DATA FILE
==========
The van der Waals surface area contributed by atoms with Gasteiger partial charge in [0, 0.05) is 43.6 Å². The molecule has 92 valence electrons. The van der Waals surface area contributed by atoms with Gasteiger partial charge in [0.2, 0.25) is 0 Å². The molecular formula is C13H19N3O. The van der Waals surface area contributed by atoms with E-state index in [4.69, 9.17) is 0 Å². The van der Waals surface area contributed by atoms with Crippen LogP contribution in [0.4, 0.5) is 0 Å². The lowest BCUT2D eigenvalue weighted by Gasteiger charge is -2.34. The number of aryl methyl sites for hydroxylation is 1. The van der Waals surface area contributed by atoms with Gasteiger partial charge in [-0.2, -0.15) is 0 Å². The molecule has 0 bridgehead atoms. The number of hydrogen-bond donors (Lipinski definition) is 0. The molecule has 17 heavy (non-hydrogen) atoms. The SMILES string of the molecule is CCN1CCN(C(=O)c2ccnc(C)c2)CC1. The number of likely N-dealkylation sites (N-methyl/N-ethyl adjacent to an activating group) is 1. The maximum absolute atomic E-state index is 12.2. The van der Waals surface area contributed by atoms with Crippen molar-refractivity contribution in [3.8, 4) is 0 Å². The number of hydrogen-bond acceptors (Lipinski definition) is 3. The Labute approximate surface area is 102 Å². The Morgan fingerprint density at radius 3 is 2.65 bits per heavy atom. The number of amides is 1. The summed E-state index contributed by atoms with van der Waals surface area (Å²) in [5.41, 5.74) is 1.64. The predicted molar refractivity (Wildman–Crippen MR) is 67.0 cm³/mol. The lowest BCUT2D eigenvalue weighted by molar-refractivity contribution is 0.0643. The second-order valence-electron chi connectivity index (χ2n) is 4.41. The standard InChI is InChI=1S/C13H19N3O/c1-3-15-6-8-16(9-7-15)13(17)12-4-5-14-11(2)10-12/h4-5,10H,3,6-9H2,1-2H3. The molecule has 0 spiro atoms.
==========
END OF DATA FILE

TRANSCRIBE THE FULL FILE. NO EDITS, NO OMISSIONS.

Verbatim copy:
The van der Waals surface area contributed by atoms with Gasteiger partial charge in [0, 0.05) is 43.6 Å². The molecule has 92 valence electrons. The van der Waals surface area contributed by atoms with Gasteiger partial charge in [0.2, 0.25) is 0 Å². The molecular formula is C13H19N3O. The van der Waals surface area contributed by atoms with E-state index in [4.69, 9.17) is 0 Å². The van der Waals surface area contributed by atoms with Crippen LogP contribution in [0.4, 0.5) is 0 Å². The lowest BCUT2D eigenvalue weighted by Gasteiger charge is -2.34. The number of aryl methyl sites for hydroxylation is 1. The van der Waals surface area contributed by atoms with Gasteiger partial charge in [-0.2, -0.15) is 0 Å². The molecule has 0 bridgehead atoms. The number of hydrogen-bond donors (Lipinski definition) is 0. The molecule has 17 heavy (non-hydrogen) atoms. The SMILES string of the molecule is CCN1CCN(C(=O)c2ccnc(C)c2)CC1. The number of likely N-dealkylation sites (N-methyl/N-ethyl adjacent to an activating group) is 1. The maximum absolute atomic E-state index is 12.2. The van der Waals surface area contributed by atoms with Crippen molar-refractivity contribution in [3.8, 4) is 0 Å². The number of hydrogen-bond acceptors (Lipinski definition) is 3. The Labute approximate surface area is 102 Å². The Morgan fingerprint density at radius 3 is 2.65 bits per heavy atom. The number of amides is 1. The summed E-state index contributed by atoms with van der Waals surface area (Å²) in [5.41, 5.74) is 1.64. The predicted molar refractivity (Wildman–Crippen MR) is 67.0 cm³/mol. The lowest BCUT2D eigenvalue weighted by molar-refractivity contribution is 0.0643. The second-order valence-electron chi connectivity index (χ2n) is 4.41. The standard InChI is InChI=1S/C13H19N3O/c1-3-15-6-8-16(9-7-15)13(17)12-4-5-14-11(2)10-12/h4-5,10H,3,6-9H2,1-2H3. The molecule has 0 spiro atoms.